By David Cruz
Like a politician on the day after a State of the Union speech, Camden Superintendent Paymon Rouhanifard was out selling the concept of school reform.
With a large media team directing traffic, the superintendent hopped on the phone at the new family information center.
“There’s an exciting new partnership that’s happening at Bond all school next school year. Have you heard about this?” he asked.
Rouhanifard is trying to get community buy-in for his plan to turn over operation of five city schools to private non-profits, who will turn them into Renaissance schools, which are kind of like charter schools, except for a few key differences.
“One they’re public neighborhood schools, so they have an attendance area. If you live in that neighborhood you have the right to go to that school. Two, they’re partnership schools with the district, so we have a contract with them and we can say here are some programs that are important to the community and you should deliver on those. And third, they have the ability to renovate existing buildings or build from the ground up,” Rouhanifard said.
Rouhanifard has been on the job for 18 months with the kind of state support most superintendents would probably envy. But, unlike his fellow state-appointed superintendent in Newark, Rouhanifard’s changes have not met with the same kind of push back.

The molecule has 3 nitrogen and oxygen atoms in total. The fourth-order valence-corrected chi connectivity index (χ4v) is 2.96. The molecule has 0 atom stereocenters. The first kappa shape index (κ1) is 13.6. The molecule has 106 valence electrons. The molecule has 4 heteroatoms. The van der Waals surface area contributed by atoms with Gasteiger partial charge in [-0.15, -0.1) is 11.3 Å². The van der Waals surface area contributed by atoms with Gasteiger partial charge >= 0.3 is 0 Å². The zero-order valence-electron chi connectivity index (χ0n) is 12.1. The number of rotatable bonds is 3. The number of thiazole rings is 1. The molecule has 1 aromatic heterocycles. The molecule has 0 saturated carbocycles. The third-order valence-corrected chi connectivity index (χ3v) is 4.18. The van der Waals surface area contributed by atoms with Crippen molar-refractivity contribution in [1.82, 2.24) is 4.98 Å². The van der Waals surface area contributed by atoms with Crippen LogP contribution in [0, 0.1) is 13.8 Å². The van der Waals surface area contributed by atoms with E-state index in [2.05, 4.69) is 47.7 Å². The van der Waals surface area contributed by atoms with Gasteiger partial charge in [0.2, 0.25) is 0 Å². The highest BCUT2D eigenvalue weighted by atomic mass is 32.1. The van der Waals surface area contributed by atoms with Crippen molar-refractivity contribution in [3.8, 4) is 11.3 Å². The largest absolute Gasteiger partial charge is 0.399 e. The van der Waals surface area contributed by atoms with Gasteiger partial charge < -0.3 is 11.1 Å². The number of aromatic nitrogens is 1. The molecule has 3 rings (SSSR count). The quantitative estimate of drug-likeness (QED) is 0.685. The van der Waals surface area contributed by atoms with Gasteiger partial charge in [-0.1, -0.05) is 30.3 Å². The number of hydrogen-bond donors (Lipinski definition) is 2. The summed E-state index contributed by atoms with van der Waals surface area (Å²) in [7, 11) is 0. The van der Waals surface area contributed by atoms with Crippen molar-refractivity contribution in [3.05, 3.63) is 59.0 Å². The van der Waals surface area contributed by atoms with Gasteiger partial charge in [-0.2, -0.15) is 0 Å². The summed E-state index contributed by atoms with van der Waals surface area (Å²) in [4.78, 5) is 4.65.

“They’ve learned from Newark. They’ve learned you can’t close schools all at once. You stretch it out,” said Professor Stephen Danley.
Danley teaches public policy at Rutgers/Camden and a critic of the superintendent’s changes.
“The end game is what we’ve seen in Newark. What we’ve seen in other places, which is you wanna reform a school district around a political ideology. There’s a lot if good talk about voting with your feet. We saw the hypocrisy of that. The schools that are being closed are well attended. The residents voted with their feet because they couldn’t vote in any elections. And what we saw was that schools were closed anyway,” Danley said.
Parents, though, tend to be more pragmatic. They’re tired of the politics and rhetoric that have left this city nearly in shambles. They just want to feel like sending their child to school is not an exercise in futility.
“I’m hoping that they’re going to challenge my child more, that they’re going to have different ways of teaching each kid, not just one set standard because not all kids learn the same,” said parent Zulay Aguilar.
“My biggest fear for my child I would say is that he is not getting the education he deserves,” said parent Josie Rodriguez.
Support for these reforms is not universal but even the critics are muted when confronted with the enormous task that still lies ahead.